Many books on life in the Ten Thousand have been written by retired soldiers or policemen, and implicitly or explicitly take the bureaucratic armies of the last hundred and fifty years as a model. Writers searched for a detailed chain of command with large units made up of small ones and a network of officers and non-commissioned officers, a relationship between the organization of the army in camp and the organization of the army in formation, and other things which modern armies have. It was possible to do this by ignoring or minimizing a large number of anomalies. John Lee had the courage to ask “what if we take Xenophon seriously? What if we accept that what he describes seems very different from a modern army, and ask him what he means?” And so he wrote a book about how the Ten Thousand functioned as a community of men and women living and marching and fighting together.
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Three Historical Novels

Three books sitting on a hardwood floor: "The Dragon of the Ishtar Gate" on an eReader, "Flashman and the Dragon" in paperback, and "Tyrant" in paperback

Last winter I read some novels instead of puttering around on the Internet. This week I thought I would talk about three novels by three authors which span the range of the genre of adventurous historical fiction. While all of these have peril, romance, blood, and all the other Dionysiac fluids, each has its own mix and its own style. In some ways this reflects the three different adventurous individuals who wrote them.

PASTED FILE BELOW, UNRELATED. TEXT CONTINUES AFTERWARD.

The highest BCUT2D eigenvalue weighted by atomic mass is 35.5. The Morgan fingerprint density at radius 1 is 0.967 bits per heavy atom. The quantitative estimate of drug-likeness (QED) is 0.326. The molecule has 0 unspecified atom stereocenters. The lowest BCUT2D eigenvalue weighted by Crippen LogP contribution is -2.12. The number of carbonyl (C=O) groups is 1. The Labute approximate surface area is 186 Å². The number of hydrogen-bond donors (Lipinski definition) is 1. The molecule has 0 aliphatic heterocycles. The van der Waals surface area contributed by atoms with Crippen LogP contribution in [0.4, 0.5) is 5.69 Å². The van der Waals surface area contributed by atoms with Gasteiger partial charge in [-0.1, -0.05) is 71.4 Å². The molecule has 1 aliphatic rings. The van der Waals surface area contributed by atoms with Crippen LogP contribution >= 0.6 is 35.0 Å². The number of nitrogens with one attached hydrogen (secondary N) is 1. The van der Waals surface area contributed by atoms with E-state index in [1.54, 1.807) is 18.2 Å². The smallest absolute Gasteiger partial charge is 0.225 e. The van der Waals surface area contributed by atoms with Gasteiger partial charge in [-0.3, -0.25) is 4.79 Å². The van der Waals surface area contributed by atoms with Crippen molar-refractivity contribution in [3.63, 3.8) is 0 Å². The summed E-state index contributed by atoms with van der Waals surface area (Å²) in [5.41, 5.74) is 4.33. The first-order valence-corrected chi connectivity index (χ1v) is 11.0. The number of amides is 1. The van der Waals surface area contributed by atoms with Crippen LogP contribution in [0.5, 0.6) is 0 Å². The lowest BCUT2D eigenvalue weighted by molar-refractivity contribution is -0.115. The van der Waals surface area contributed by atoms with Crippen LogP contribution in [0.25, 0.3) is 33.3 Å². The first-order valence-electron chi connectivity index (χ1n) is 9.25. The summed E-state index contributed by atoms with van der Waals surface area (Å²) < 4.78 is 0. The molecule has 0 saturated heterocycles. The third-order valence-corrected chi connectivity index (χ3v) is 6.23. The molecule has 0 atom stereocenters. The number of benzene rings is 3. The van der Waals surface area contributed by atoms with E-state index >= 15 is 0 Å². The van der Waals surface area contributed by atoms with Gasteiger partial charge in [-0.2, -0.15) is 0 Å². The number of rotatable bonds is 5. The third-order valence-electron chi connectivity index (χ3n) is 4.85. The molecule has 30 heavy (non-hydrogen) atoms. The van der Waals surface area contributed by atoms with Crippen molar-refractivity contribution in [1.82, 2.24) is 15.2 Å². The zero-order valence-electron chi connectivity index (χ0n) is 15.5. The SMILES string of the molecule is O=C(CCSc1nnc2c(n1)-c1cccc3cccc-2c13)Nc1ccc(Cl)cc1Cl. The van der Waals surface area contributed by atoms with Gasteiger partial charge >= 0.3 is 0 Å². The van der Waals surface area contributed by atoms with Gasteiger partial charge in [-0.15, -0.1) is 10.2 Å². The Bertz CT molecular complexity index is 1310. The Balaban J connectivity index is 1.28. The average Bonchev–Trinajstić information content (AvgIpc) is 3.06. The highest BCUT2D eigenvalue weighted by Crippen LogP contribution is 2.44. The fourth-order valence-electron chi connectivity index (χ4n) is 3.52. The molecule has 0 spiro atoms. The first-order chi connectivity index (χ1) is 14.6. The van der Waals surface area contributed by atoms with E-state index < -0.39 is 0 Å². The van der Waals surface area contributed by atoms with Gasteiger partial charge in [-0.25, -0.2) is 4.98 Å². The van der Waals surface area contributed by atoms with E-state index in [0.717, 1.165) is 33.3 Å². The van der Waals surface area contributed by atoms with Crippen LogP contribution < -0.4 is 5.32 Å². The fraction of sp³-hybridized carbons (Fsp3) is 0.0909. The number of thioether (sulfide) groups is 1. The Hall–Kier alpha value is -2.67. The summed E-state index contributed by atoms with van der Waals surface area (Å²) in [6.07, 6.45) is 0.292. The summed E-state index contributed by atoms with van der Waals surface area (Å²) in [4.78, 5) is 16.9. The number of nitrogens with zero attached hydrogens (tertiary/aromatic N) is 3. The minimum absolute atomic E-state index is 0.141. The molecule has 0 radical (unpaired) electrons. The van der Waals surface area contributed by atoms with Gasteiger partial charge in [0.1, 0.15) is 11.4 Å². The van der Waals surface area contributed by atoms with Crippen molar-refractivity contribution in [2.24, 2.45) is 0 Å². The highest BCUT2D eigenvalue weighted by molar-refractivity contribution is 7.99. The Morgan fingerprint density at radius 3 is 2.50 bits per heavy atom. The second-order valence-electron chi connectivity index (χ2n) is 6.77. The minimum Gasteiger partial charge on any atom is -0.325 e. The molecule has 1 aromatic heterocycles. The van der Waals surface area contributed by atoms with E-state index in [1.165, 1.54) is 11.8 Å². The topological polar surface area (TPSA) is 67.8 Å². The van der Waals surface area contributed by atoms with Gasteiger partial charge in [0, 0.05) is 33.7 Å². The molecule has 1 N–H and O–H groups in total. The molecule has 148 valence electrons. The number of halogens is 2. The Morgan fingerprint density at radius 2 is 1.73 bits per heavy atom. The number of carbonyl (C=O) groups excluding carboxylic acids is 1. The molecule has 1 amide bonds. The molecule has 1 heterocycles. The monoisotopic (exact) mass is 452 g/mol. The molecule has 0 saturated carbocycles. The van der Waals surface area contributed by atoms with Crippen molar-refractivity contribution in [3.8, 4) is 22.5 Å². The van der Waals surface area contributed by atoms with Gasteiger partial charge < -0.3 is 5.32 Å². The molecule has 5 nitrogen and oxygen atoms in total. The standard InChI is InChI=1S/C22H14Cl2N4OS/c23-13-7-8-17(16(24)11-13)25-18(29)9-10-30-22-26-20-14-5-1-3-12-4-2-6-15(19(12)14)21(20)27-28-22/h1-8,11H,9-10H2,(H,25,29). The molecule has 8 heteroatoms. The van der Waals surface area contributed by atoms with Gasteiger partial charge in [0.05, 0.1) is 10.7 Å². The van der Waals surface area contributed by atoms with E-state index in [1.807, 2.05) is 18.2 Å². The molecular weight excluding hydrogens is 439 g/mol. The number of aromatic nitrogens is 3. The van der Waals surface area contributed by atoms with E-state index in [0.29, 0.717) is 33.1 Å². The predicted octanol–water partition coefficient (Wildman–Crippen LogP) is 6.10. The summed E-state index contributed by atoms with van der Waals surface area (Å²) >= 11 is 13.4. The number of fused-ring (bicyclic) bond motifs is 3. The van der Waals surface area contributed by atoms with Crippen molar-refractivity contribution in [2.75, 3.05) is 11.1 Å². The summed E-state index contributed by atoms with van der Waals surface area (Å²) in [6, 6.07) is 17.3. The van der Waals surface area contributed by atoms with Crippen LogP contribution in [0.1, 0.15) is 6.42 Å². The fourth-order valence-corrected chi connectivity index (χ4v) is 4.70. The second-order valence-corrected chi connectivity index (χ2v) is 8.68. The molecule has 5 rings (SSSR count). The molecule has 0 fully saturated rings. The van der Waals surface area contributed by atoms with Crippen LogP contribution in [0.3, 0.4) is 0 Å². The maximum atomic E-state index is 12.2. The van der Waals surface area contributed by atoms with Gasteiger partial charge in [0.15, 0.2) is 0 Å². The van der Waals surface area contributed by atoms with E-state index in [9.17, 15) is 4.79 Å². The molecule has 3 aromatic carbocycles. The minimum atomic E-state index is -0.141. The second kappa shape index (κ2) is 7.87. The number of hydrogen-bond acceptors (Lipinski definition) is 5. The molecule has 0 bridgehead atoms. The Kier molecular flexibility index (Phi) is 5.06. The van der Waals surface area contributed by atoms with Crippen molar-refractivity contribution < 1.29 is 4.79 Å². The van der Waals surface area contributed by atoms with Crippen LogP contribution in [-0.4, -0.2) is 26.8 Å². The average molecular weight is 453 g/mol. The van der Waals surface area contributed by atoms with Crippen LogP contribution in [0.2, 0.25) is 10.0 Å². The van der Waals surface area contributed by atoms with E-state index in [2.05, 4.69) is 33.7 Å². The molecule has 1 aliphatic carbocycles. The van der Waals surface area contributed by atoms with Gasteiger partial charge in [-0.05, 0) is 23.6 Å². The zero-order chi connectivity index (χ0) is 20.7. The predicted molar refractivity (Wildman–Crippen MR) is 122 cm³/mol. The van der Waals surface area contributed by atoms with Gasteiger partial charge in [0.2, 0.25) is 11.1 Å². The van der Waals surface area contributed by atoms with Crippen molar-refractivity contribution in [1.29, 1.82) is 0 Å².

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Some Thoughts on “Armour Never Wearies”

Timothy Dawson, Armour Never Wearies: Scale and Lamellar Armour from the Bronze Age to the 19th Century. Spellmount: Stroud, Gloucestershire, 2013. ISBN-13 978-0-7524-8862-2. Cover shows a cavalryman in scale armour riding over fallen enemies with a background of armour of steel scales laced to leather bands
Timothy Dawson, Armour Never Wearies: Scale and Lamellar Armour from the Bronze Age to the 19th Century. Spellmount: Stroud, Gloucestershire, 2013. ISBN-13 978-0-7524-8862-2. Cover shows a cavalryman in scale armour riding over fallen enemies with a background of armour of steel scales laced to leather bands

Timothy Dawson, Armour Never Wearies: Scale and Lamellar Armour from the Bronze Age to the 19th Century. Spellmount: Stroud, Gloucestershire, 2013. ISBN-13 978-0-7524-8862-2 Biblio
128 pages, GBP 14.99

Dr. Timothy Dawson has undertaken a difficult task: to understand armours of small plates laced or wired together, often known as scale or lamellar. Although these kinds of armour were once common, they tend to fall apart as the backing or lacing rots, so understanding how they were made is hard. Even worse, he is most interested in styles from the Greek Christian world which are only preserved as vague references in texts, stylized images of saints, and a few fragments of rusted iron. Moreover, arms and armour studies are not well supported by academe, so he has to do his work at his own expense and without the discipline of needing to submit his ideas to criticism by a group of peers. The resulting book is not very useful to me, but under the circumstances I can’t complain.